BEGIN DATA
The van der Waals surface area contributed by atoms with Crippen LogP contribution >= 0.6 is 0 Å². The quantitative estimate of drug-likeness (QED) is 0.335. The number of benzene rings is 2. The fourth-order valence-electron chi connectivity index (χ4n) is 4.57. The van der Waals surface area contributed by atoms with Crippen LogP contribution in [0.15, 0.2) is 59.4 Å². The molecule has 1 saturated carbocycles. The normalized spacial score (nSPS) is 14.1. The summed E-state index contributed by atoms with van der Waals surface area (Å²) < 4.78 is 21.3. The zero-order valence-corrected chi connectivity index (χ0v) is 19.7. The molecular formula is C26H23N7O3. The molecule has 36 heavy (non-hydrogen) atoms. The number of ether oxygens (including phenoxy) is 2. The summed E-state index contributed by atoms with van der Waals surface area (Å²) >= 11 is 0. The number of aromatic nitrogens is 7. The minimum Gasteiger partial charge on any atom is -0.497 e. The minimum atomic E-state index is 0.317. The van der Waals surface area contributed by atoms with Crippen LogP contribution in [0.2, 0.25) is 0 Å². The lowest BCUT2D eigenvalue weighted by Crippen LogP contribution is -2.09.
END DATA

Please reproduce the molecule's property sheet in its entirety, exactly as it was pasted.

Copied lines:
The van der Waals surface area contributed by atoms with Crippen LogP contribution >= 0.6 is 0 Å². The quantitative estimate of drug-likeness (QED) is 0.335. The number of benzene rings is 2. The fourth-order valence-electron chi connectivity index (χ4n) is 4.57. The van der Waals surface area contributed by atoms with Crippen LogP contribution in [0.15, 0.2) is 59.4 Å². The molecule has 1 saturated carbocycles. The normalized spacial score (nSPS) is 14.1. The summed E-state index contributed by atoms with van der Waals surface area (Å²) < 4.78 is 21.3. The zero-order valence-corrected chi connectivity index (χ0v) is 19.7. The molecular formula is C26H23N7O3. The molecule has 36 heavy (non-hydrogen) atoms. The number of ether oxygens (including phenoxy) is 2. The summed E-state index contributed by atoms with van der Waals surface area (Å²) >= 11 is 0. The number of aromatic nitrogens is 7. The minimum Gasteiger partial charge on any atom is -0.497 e. The minimum atomic E-state index is 0.317. The van der Waals surface area contributed by atoms with Crippen LogP contribution in [0.2, 0.25) is 0 Å². The lowest BCUT2D eigenvalue weighted by Crippen LogP contribution is -2.09.